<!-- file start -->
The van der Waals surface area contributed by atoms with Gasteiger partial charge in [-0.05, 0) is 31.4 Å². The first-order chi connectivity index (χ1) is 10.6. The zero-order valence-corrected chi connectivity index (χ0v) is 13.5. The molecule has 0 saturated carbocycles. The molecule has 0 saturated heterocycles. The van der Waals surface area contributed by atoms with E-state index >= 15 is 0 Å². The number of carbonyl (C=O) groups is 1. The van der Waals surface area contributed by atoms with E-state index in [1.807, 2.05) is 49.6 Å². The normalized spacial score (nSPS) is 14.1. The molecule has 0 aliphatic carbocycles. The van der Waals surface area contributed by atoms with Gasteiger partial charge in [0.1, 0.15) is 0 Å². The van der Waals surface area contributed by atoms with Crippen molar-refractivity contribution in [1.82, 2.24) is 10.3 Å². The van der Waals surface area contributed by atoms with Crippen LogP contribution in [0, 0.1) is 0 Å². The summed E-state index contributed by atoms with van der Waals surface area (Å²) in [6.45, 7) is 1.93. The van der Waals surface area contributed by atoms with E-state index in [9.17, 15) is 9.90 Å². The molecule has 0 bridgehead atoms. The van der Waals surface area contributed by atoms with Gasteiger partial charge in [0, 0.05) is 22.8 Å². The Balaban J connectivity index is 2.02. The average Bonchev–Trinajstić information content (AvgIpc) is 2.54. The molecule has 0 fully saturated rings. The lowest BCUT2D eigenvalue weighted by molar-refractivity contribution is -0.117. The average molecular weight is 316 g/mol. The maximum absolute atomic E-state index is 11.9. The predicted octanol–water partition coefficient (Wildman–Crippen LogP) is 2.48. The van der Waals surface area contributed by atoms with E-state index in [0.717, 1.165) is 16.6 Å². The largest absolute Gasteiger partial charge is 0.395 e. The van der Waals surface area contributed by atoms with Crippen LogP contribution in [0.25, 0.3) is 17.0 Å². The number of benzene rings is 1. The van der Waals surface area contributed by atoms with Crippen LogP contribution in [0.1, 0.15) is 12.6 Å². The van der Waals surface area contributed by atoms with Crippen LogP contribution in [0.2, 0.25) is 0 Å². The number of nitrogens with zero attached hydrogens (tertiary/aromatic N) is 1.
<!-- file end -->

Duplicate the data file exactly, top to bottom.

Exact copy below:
The van der Waals surface area contributed by atoms with Gasteiger partial charge in [-0.05, 0) is 31.4 Å². The first-order chi connectivity index (χ1) is 10.6. The zero-order valence-corrected chi connectivity index (χ0v) is 13.5. The molecule has 0 saturated carbocycles. The molecule has 0 saturated heterocycles. The van der Waals surface area contributed by atoms with E-state index >= 15 is 0 Å². The number of carbonyl (C=O) groups is 1. The van der Waals surface area contributed by atoms with E-state index in [1.807, 2.05) is 49.6 Å². The normalized spacial score (nSPS) is 14.1. The molecule has 0 aliphatic carbocycles. The van der Waals surface area contributed by atoms with Gasteiger partial charge in [0.1, 0.15) is 0 Å². The van der Waals surface area contributed by atoms with Crippen molar-refractivity contribution in [1.82, 2.24) is 10.3 Å². The van der Waals surface area contributed by atoms with Crippen LogP contribution in [0, 0.1) is 0 Å². The summed E-state index contributed by atoms with van der Waals surface area (Å²) in [6.45, 7) is 1.93. The van der Waals surface area contributed by atoms with E-state index in [9.17, 15) is 9.90 Å². The molecule has 0 bridgehead atoms. The van der Waals surface area contributed by atoms with Gasteiger partial charge in [0, 0.05) is 22.8 Å². The Balaban J connectivity index is 2.02. The average Bonchev–Trinajstić information content (AvgIpc) is 2.54. The molecule has 0 fully saturated rings. The lowest BCUT2D eigenvalue weighted by molar-refractivity contribution is -0.117. The average molecular weight is 316 g/mol. The maximum absolute atomic E-state index is 11.9. The predicted octanol–water partition coefficient (Wildman–Crippen LogP) is 2.48. The van der Waals surface area contributed by atoms with E-state index in [0.717, 1.165) is 16.6 Å². The largest absolute Gasteiger partial charge is 0.395 e. The van der Waals surface area contributed by atoms with Crippen LogP contribution in [0.25, 0.3) is 17.0 Å². The number of benzene rings is 1. The van der Waals surface area contributed by atoms with Crippen LogP contribution in [0.1, 0.15) is 12.6 Å². The van der Waals surface area contributed by atoms with Crippen LogP contribution in [0.2, 0.25) is 0 Å². The number of nitrogens with zero attached hydrogens (tertiary/aromatic N) is 1.